Study Finds Risk of Second Cancers in Childhood Cancer Survivors Has Gone Down Over Time

Lower Risk Linked to Decreases in Radiation Treatment

little girl with cancer smiles

A new study shows that the risk of developing a second cancer is lower for survivors who were diagnosed with childhood cancer in the 1990s than for those diagnosed in the 1970s. During this same time, the proportion of children receiving radiation decreased. And for those who did get radiation, doses were lower.

The study by researchers from cancer centers in the US and Canada was published February 28 in the Journal of the American Medical Association.

Today, because of advances in treatment, a high percentage of children diagnosed with cancer will live into adulthood. However, the treatments that help these children survive their cancer also raise their risk for health problems later on. These health problems may include developing another cancer.

Radiation treatment has long been linked with the risk of new tumors later in life. Therefore, treatment of childhood cancer has changed over time to reduce the amount of radiation given, while maintaining or improving survival.

The researchers looked at the records of 23,603 people who were diagnosed with cancer at an average age of 7.7 years. They followed them for an average 20.5 years. Those diagnosed in the 1970s had a 2.1% risk of developing a second cancer after 15 years, compared with 1.3% for those diagnosed in the 1990s. The most common second cancers were breast and thyroid cancers.

In the 1970s, the proportion of child cancer patients receiving radiation was 77%, compared with 33% in the 1990s. The study authors note that the lower risk of getting a second cancer was linked to this reduction in radiation.

Late effects of childhood cancer treatment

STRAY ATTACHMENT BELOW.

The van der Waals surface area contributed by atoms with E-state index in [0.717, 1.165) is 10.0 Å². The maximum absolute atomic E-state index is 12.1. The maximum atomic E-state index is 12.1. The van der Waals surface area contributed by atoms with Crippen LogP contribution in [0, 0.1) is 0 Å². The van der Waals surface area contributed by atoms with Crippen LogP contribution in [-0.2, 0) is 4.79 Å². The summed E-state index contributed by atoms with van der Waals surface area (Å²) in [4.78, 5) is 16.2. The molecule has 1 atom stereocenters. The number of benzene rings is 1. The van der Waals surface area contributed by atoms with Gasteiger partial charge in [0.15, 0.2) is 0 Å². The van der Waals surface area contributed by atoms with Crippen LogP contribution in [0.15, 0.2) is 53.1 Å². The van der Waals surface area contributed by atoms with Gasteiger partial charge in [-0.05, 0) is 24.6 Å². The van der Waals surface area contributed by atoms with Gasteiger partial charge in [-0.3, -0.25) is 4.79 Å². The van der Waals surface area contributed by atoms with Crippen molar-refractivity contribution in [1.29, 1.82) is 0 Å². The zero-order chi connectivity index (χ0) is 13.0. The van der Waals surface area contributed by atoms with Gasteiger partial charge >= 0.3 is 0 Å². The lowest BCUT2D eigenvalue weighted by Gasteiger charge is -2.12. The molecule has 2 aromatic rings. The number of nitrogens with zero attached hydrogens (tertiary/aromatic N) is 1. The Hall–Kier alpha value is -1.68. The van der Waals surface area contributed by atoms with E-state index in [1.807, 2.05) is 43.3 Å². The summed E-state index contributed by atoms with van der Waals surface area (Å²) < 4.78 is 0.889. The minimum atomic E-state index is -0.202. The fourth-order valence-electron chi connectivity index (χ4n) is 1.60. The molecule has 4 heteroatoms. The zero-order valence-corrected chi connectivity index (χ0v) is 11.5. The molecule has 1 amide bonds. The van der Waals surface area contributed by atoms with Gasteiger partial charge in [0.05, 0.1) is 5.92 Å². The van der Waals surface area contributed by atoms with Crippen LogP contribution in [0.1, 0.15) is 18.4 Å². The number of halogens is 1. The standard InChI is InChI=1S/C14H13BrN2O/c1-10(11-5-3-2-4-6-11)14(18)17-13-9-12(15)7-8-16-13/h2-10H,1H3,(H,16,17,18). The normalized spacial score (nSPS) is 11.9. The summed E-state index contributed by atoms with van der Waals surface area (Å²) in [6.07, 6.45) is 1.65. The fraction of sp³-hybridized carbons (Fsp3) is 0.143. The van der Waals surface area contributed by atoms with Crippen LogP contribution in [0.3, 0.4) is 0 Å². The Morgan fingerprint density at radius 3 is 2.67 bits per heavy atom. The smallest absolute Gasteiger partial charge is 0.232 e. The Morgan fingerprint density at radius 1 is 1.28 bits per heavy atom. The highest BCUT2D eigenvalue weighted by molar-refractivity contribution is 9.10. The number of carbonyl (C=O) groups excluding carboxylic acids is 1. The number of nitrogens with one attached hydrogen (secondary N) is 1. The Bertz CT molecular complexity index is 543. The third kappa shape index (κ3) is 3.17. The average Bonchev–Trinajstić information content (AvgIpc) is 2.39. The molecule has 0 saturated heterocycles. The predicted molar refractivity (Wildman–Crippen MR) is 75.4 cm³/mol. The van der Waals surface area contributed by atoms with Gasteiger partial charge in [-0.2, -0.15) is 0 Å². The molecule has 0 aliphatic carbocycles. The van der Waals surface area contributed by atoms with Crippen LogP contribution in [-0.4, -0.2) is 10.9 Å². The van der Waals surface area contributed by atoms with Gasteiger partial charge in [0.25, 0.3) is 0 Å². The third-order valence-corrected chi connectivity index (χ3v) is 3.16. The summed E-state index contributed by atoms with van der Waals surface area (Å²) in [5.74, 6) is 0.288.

Because more children with cancer now survive into adulthood, the long-term health problems from cancer treatment, called late effects, has become a focus of research and of care. Experts recommend:

  • Going to all follow-up visits recommended by your health care team
  • Reporting any symptoms, including pain, tiredness, and anxiety
  • Keeping copies of medical records including pathology reports, surgery reports, hospital discharge summaries, drug and radiation doses, imaging tests, and health care providers’ contact information

More information is available from the Children’s Oncology Group, the world’s largest group of doctors and other health professionals devoted to treating cancer in children and teens.

The American Cancer Society medical and editorial content team

Our team is made up of doctors and oncology certified nurses with deep knowledge of cancer care as well as journalists, editors, and translators with extensive experience in medical writing.

Temporal Trends in Treatment and Subsequent Neoplasm Risk Among 5-Year Survivors of Childhood Cancer, 1970-2015. Published February 28, 2017 in the Journal of the American Medical Association. First author Lucie M. Turcotte, MD, MPH, MS, University of Minnesota Medical School, Minneapolis.


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